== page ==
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Qatar’s Mannai Working On Two Foreign Acquisitions – CEO

Qatar’s Mannai Working On Two Foreign Acquisitions – CEO

The company is looking outside the Middle East for deals in areas excluding real estate, construction, fast-moving consumer goods and marine sectors.

Qatari investment firm Mannai Corporation is working on two acquisitions as part of a drive to expand the proportion of its revenue from international sources to 80 percent, its chief executive told Reuters.

Foreign investment from the Gulf state is normally associated with multi-billion-dollar deals by the Qatar Investment Authority sovereign wealth fund, which has bought stakes in top European companies and luxury brands such as Harrods.

However, private-sector funds are also looking to buy overseas, with Mannai eyeing majority stakes in businesses with an overall value of between $400 million and $600 million.

“Our thing is not to go for trophy assets but to find sustainable, profitable, growth-generating businesses,” chief executive Alekh Grewal said in an interview.

“We’re looking for businesses which not only provide us with a consistent level of net income, but something that if we come into it, whether they need capital or management, we could enhance their business model and grow it further.”

He declined to identify targets but said Mannai was looking outside the Middle East in areas excluding real estate, construction, fast-moving consumer goods and marine sectors.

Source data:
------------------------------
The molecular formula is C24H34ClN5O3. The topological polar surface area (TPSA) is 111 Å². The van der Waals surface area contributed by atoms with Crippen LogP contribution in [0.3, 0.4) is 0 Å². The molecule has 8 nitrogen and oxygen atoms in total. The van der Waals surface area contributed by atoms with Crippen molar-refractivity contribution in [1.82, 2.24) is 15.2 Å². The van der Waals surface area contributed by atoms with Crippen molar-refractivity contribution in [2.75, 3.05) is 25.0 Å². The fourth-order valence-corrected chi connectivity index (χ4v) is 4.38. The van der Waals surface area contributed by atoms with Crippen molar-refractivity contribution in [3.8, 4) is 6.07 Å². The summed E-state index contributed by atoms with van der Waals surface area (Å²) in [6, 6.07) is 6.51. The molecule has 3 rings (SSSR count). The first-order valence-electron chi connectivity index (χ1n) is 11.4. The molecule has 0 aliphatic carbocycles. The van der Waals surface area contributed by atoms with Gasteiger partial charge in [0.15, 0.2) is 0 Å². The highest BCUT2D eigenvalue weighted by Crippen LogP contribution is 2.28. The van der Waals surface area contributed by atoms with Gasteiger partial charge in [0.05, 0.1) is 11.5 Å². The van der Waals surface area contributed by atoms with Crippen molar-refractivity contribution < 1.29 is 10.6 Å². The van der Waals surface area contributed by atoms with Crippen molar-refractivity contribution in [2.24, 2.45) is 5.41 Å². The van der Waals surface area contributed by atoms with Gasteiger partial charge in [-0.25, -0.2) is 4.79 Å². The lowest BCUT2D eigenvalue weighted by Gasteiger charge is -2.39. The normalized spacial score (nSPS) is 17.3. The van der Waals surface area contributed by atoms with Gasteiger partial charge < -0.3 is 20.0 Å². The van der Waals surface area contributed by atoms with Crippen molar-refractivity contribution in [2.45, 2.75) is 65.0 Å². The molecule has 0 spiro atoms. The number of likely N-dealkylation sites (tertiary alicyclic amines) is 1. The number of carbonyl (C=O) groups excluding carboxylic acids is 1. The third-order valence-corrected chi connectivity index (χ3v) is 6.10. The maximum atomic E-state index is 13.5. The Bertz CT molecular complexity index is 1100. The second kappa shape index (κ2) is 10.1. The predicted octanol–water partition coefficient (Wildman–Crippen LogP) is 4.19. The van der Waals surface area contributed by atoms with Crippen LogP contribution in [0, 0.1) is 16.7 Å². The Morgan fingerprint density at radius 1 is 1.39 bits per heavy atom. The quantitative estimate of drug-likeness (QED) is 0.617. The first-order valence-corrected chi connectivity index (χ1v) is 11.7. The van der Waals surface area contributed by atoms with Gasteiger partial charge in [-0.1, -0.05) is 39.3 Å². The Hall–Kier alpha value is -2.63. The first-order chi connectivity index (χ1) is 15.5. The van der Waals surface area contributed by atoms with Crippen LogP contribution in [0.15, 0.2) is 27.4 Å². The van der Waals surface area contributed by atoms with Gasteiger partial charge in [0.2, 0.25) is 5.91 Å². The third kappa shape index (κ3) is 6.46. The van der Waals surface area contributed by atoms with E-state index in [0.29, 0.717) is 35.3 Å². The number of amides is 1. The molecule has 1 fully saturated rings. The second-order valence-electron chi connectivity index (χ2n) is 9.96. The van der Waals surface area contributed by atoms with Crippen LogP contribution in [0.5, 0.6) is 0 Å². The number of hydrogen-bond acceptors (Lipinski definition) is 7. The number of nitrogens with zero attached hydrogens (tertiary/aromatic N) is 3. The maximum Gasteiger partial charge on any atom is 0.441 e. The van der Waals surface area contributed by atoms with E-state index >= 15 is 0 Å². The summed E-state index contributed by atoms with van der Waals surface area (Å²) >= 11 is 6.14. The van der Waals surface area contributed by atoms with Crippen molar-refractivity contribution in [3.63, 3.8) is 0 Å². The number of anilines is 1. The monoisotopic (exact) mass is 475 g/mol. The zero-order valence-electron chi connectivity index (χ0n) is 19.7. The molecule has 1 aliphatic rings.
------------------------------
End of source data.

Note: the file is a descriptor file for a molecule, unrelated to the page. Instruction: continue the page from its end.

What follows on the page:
Mannai has spent around $1 billion on acquisitions in recent years, including to fully acquire jewellery firm Damas and take a 35 per cent stake in retailer Axiom Telecom, which left the split around equal between revenue generated inside and outside Qatar, Grewal said.

The firm announced on Feb. 24 an 18 per cent increase in 2014 net profit to 526 million riyals ($144.5 million), with return on equity of 24.3 per cent.

Grewal said it was hunting for jewellery firms in Hong Kong and Singapore earlier this year without success and was now turning its attention to the United States, which accounted for 50 per cent of the world’s retail diamond sales and was benefiting from strong economic growth; albeit with a highly-local jewellery sector.

LIQUIDITY

Since May, Mannai has been trying to boost trading in its shares through a market-making mechanism provided by local trading firm The Group which, Grewal says, is the first of its kind in Qatar.

The result has been to move it away from being one of the most illiquid stocks on the 43-member exchange. On Feb. 24 2014, it didn’t trade at all, but on the same day in 2015, the most recent data, it was the 19th most-traded stock by volume.

“It was very disappointing in the past as we declared every year fantastic results and our share price didn’t move one cent,” said Grewal, CEO for six-and-a-half years.

Mannai’s shares are near-85 percent held by three shareholders, the largest being Qatar Investment & Projects Development Holding with 53.7 per cent.

While he doesn’t foresee any divesting their stakes, Grewal believes improved liquidity will set the firm on the path to eventual inclusion in the MSCI Emerging Markets index.

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